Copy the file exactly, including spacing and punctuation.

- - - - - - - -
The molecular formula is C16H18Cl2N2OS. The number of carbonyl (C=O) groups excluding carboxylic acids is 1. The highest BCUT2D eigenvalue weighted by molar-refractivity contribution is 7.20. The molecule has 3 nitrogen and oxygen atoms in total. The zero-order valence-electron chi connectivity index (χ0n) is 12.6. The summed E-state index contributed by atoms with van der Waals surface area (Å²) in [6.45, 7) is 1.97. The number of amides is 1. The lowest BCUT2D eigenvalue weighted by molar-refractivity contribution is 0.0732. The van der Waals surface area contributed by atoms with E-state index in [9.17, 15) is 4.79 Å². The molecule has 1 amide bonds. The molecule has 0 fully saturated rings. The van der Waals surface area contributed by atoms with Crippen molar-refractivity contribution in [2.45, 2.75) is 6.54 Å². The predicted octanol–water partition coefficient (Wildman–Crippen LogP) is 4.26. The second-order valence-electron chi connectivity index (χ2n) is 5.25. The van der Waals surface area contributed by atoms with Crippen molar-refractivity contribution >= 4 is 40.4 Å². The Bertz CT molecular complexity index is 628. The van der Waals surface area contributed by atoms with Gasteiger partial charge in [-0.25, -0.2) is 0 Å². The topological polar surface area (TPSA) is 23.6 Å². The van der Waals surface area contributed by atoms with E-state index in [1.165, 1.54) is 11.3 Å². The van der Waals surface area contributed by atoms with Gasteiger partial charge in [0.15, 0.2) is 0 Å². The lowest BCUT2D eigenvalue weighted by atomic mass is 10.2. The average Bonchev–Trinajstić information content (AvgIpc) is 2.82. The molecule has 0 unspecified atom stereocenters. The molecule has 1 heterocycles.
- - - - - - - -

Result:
The molecular formula is C16H18Cl2N2OS. The number of carbonyl (C=O) groups excluding carboxylic acids is 1. The highest BCUT2D eigenvalue weighted by molar-refractivity contribution is 7.20. The molecule has 3 nitrogen and oxygen atoms in total. The zero-order valence-electron chi connectivity index (χ0n) is 12.6. The summed E-state index contributed by atoms with van der Waals surface area (Å²) in [6.45, 7) is 1.97. The number of amides is 1. The lowest BCUT2D eigenvalue weighted by molar-refractivity contribution is 0.0732. The van der Waals surface area contributed by atoms with E-state index in [9.17, 15) is 4.79 Å². The molecule has 1 amide bonds. The molecule has 0 fully saturated rings. The van der Waals surface area contributed by atoms with Crippen molar-refractivity contribution in [2.45, 2.75) is 6.54 Å². The predicted octanol–water partition coefficient (Wildman–Crippen LogP) is 4.26. The second-order valence-electron chi connectivity index (χ2n) is 5.25. The van der Waals surface area contributed by atoms with Crippen molar-refractivity contribution >= 4 is 40.4 Å². The Bertz CT molecular complexity index is 628. The van der Waals surface area contributed by atoms with Gasteiger partial charge in [-0.25, -0.2) is 0 Å². The topological polar surface area (TPSA) is 23.6 Å². The van der Waals surface area contributed by atoms with E-state index in [1.165, 1.54) is 11.3 Å². The van der Waals surface area contributed by atoms with Gasteiger partial charge in [0.15, 0.2) is 0 Å². The lowest BCUT2D eigenvalue weighted by atomic mass is 10.2. The average Bonchev–Trinajstić information content (AvgIpc) is 2.82. The molecule has 0 unspecified atom stereocenters. The molecule has 1 heterocycles.